Microsoft’s idea of help has always been questionable, but you can rely upon the focus of someone getting paid for something. That’s not inherently wrong, but it does come across as sneaky and underhanded, especially the way Microsoft presents it.
For instance: Adobe Photoshop, once worth $700-$1200 now ships under the guise of a service entitled “Creative Cloud”. For a nominal monthly fee you get access to the unfettered, full version of Photoshop, or any other single program they ship via this model.
Even $260 a year doesn’t sound that bad for a single program, unlimited support and handy extras like stock photos, cloud storage and a bunch of other stuff. Frankly it’s a good ideal and probably more than most people need.
Which brings me to the alternatives. You can pick up Paint.net for the glorious price of free, or grab Photoshop CS2 which grants you 90% of the greatness that otherwise costs so dang much. CS2 is free because its unsupported, so if you’re in need of a full, legit version of Photoshop, you can hardly go wrong with this.
(Adobe’s links are now behind an Adobe ID sign in blockade. They’re obviously not pleased with the adoption rate of Creative Cloud…) Adobe Suite CS2 was developed for use Windows XP and glitches a little on newer versions of Windows. The last patch brings it up to version 9.0.2 but doesn’t address any of these issues, and they have no plans to do so.
Microsoft knows this and has tailored the Compatibility Troubleshooter to pitch you the retail solution if you’re unsatisfied with the glitches, which are minor and entirely tolerable. Specifically, after roughly a half hour the floating menus begin to disappear, not to mention your photo windows. Clicking on them brings them back from … whereever it is they jaunted off to.
I tried setting the compatibility setting to Windows XP Service Pack 2, and this solved the issue of the floating windows going away, but upon exiting Photoshop I was greeted with a question. You know the one: “Did this program run correctly?” Auotmatically I selected no, because I wanted to try another setting. Instead it popped up this window:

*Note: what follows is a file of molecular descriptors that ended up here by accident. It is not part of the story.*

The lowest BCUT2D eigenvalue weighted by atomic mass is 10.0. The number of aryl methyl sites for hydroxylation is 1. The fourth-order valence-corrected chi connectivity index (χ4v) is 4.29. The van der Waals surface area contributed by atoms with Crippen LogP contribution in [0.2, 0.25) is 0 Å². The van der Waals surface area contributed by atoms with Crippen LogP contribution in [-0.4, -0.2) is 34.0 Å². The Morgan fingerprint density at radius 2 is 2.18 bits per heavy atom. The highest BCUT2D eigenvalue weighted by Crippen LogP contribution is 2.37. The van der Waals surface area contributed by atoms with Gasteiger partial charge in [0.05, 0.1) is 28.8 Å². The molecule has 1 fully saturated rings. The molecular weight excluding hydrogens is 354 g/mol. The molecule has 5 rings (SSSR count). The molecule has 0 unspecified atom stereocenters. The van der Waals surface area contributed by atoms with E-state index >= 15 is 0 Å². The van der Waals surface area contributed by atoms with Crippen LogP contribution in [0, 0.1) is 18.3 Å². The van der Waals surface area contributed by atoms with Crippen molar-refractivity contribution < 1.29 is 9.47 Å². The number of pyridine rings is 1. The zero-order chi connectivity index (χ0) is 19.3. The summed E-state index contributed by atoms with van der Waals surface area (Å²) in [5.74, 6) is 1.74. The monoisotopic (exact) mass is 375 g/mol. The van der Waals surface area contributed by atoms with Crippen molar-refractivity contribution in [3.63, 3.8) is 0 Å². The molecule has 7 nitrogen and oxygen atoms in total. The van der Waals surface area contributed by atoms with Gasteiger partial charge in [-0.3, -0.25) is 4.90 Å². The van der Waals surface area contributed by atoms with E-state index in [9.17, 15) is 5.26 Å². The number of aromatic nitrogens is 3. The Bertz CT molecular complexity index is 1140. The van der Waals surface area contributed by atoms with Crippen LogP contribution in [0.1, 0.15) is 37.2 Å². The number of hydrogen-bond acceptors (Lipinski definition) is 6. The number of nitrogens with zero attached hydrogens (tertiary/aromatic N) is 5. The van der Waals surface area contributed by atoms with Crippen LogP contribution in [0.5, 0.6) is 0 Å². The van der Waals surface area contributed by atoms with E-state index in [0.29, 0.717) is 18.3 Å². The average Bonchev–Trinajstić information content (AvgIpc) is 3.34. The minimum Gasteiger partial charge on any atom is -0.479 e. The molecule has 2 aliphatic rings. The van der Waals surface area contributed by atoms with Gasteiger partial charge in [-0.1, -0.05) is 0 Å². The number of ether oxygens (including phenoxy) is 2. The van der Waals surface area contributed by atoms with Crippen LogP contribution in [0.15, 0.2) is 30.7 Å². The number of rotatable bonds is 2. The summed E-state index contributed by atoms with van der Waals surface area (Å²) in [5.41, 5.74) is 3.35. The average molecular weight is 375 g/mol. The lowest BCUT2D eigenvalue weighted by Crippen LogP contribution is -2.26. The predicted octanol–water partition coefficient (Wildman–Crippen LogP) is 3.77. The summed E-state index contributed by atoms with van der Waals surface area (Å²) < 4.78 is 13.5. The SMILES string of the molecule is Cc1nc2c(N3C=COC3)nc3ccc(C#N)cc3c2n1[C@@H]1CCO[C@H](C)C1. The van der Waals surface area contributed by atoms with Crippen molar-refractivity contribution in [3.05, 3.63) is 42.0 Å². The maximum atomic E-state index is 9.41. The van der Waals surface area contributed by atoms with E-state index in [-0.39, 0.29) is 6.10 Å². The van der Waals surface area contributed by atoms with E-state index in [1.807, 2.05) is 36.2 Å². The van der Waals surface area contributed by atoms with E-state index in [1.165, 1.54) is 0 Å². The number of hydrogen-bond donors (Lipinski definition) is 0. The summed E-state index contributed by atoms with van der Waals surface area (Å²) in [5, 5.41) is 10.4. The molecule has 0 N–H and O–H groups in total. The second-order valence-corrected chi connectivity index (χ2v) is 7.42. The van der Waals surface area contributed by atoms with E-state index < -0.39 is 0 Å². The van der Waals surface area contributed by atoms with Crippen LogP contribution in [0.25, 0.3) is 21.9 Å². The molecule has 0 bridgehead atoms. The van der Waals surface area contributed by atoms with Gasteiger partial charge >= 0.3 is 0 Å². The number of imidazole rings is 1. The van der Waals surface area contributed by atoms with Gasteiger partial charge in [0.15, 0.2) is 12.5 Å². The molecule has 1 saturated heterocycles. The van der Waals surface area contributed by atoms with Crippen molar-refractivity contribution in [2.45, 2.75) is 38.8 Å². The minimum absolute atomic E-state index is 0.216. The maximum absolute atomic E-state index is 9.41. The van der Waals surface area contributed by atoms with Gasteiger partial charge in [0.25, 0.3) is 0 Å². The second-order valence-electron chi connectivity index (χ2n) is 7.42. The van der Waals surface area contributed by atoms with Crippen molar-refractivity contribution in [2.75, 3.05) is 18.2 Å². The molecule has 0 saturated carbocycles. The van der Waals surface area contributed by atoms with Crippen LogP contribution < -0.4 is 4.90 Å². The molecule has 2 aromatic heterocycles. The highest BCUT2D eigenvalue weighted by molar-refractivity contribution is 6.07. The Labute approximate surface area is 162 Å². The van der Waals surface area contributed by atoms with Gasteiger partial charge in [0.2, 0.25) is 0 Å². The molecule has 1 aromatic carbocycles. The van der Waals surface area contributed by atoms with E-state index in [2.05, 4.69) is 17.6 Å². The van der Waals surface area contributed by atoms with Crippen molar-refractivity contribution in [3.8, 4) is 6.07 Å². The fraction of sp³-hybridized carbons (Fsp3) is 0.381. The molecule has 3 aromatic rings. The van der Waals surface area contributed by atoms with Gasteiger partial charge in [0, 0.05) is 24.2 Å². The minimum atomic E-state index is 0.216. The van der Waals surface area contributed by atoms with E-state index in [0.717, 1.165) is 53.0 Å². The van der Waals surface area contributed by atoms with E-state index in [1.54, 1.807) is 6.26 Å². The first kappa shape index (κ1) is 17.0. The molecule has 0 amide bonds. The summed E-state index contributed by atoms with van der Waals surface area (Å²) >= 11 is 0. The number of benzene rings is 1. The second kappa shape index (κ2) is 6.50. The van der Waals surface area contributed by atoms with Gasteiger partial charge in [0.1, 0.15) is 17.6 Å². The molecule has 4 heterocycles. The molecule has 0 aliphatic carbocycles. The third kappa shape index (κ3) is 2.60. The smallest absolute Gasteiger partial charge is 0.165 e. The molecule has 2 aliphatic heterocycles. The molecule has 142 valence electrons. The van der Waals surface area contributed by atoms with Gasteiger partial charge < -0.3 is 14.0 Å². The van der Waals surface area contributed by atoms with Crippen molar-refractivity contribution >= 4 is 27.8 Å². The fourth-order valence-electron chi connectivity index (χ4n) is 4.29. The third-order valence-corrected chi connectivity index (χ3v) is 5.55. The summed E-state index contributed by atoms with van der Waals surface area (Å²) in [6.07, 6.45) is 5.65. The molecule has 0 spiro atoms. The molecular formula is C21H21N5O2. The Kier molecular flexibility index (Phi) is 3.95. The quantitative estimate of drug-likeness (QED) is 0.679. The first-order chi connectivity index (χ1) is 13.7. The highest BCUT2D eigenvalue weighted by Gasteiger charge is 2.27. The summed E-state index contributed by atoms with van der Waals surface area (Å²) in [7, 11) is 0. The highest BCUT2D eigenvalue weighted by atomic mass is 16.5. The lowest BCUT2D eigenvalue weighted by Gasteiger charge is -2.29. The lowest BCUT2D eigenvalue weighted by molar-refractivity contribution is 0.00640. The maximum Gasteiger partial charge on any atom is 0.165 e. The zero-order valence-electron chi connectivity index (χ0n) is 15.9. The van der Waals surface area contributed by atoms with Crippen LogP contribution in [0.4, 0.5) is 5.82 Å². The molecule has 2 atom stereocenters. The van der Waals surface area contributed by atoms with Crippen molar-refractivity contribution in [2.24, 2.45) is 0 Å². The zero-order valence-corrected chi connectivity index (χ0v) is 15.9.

A what is who now? Excuse me? How does it know? Oh wait … I mean, I turned off Siri—um, Cortana. All of those advertising options and sharing nonsense are also switched off.
I don’t trust Microsoft, that’s all. Ultimately this isn’t hard to understand, Adobe’s a big company and have a vested interest in making sure depreciated versions of their software are broken… I mean, that new software runs great on the latest Operating Systems.
Am I suggesting sabotage? Perhaps by inaction. Adobe isn’t required to patch their old software, but it would encourage me to invest in the Creative Cloud for new features that overshadowed the old software. Except of course that none of the CC “apps” do that. We’re talking about a value proposition that can be difficult to substantiate when so many other pieces of software give you a high percentage of the functionality for free.
Yes, I can use Gimp, and it does more, but it also turns filters into a ridiculous guessing game. Anyone determined to become proficient with Gimp has too much time on their hands, and that doesn’t represent most of us. Photoshop just works and is still more user friendly than Gimp.
I know that’s like saying building a house is easier than baking a cake.
The strangeness didn’t end with Microsoft’s retail pitch. Curious, I clicked on the link to take me to the “paid software upgrade”. Here’s where I landed:
Er … um. Hey, what? In Canada our national languages are English and Canadian French. Not … Spanish. I think that’s Spanish. Truly impressive. Why do I think that this was something simple they should have gotten right but still managed to screw up?
Because I know Microsoft. This is what they’ve been doing for over thirty years.
Stay on your toes folks, because I don’t expect that to change.